It may seem odd to speak of nonviolence in the same sentence as Syria, one of the bloodiest and most tragic destructions of a state and a culture in contemporary history. But the fact is that we are inching closer to a mainstream and politically realist understanding of nonviolence as a legitimate course of political change. This is very significant, because if in fact the major powers are beginning to acknowledge the futility of armed conflict, at least in places of a geopolitical standoff, such as Syria, then we can expect more Western support may to nonviolent resisters in the future. This in turn may inch the globe a bit closer to a nonviolent system of social change.
Why has the military option become increasingly futile in the Syrian case? Because Russia and Iran will not back down in their support of …
What is missing from the endless debate about Iran, about sanctions, and about military action, is the role of global consensus, and the real facts of what it would take to find any nonviolent way for the global community to prevent the leaders of Iran from building a nuclear weapon. Consistently the United States argues for sanctions and Russia and China veto such sanctions. What is less stated is that Iran is a critical economic partner of Russia, whereas the United States has its sphere of influence as Saudi Arabia. Well, it seems simple to me. If the United States really wants the world to isolate Iran in terms of fossil fuel exports (the only truly effective boycott) then resource sharing and resource access must be completely re-negotiated between the great powers and the oil producing nations. How else can there be global consensus? And if there cannot be, …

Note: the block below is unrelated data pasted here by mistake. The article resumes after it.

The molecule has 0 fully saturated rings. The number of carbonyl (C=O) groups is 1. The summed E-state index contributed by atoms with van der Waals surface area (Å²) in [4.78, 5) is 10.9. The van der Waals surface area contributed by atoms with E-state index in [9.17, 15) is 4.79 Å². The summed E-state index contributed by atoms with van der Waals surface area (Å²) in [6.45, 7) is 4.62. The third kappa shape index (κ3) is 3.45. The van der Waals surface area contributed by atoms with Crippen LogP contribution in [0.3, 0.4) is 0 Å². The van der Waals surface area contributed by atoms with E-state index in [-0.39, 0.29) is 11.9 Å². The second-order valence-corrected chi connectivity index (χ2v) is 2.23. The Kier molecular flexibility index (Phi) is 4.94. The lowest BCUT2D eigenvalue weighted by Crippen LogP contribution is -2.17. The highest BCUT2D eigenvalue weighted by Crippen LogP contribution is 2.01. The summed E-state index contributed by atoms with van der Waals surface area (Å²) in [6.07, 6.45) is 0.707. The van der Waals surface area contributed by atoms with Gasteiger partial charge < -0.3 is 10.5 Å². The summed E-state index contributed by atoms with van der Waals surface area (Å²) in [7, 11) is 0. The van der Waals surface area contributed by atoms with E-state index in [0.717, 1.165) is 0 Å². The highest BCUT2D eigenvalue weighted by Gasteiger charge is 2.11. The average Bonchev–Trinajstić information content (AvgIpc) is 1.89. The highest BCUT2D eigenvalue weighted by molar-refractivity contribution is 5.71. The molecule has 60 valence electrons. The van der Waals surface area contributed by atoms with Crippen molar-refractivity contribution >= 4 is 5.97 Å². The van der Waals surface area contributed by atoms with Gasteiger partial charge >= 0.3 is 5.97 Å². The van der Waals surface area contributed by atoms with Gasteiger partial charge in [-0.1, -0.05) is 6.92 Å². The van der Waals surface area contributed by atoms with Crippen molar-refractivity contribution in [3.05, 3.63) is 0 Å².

Uri Avnery, in his regular column for Gush Shalom, has an important analysis of the Israeli elections that is well worth reading. I will react to his comments in the coming days. Here are excerpts:
The results of the elections are not as clear as they might seem. The victory of the Right is not so unambiguous.
Central to the election campaign was the personal competition between the two contenders for the Prime Minister’s office: Livni and Netanyahu (or, as they call themselves, as if they were still at kindergarten, Tzipi and Bibi.)
Contrary to all expectations and all polls, Livni beat Netanyahu. Several factors were involved in this. Among others: the masses of the Left were terrified by the possibility of Netanyahu winning, and flocked to Livni’s camp in order to “Stop Bibi!” Also, Livni – who was never identified with feminism – remembered at